The Christian Science Monitor

Paid family leave: While US lags behind, more states set policies

Parents hold their children at a fitness club in Norwell, Mass., in this 2013 photo. The state just became one of six in the nation, along with the District of Columbia, to create a paid-leave benefit to help working families. Source: Melanie Stetson Freeman/Staff/File

Two years after a campaign in which Republican and Democratic presidential candidates both promised to introduce paid family leave, more US workers now get paid to stay home and bond with newborns. Proponents say this is good for families and for the economy since it allows more parents to stay in the workforce.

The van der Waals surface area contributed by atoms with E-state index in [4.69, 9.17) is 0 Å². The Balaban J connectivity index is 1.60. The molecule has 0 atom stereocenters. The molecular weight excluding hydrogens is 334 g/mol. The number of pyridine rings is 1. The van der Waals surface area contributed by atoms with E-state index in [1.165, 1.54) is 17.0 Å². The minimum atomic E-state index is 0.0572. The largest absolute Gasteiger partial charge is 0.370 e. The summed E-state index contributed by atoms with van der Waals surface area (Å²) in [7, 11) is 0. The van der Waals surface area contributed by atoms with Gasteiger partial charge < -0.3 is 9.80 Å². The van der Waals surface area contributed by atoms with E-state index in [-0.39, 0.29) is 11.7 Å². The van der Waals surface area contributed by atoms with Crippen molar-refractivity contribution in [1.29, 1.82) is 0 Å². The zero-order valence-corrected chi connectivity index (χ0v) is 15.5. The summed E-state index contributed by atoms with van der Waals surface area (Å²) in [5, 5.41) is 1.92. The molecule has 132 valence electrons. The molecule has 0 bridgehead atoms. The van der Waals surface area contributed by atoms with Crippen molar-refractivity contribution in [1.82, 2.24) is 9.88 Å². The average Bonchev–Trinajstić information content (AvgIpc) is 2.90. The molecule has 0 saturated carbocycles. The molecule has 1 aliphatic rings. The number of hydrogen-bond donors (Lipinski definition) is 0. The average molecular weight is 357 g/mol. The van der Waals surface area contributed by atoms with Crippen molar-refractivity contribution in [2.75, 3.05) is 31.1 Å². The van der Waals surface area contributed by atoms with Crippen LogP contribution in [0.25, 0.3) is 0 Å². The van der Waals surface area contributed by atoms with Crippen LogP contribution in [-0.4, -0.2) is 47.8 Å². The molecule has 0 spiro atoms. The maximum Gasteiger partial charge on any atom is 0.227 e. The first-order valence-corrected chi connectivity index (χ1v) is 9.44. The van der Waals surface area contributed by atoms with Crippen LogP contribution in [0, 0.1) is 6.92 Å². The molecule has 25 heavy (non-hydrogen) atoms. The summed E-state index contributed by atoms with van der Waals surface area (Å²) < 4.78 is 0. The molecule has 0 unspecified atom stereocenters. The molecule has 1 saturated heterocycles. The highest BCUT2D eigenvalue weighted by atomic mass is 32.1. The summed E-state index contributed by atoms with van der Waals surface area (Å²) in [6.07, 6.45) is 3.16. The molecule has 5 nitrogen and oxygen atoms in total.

But this shift is not the result of federal policy.

Ivanka Trump has promoted the issue but found little support within her father's White House. And while Republicans in Congress support the idea of family leave, they balk at raising taxes to pay for it. Instead, the change is being driven by lawmakers in Democratic-run states and by US companies seeking to retain and recruit employees in tight labor

Proposal in CongressUS lags OECD countries

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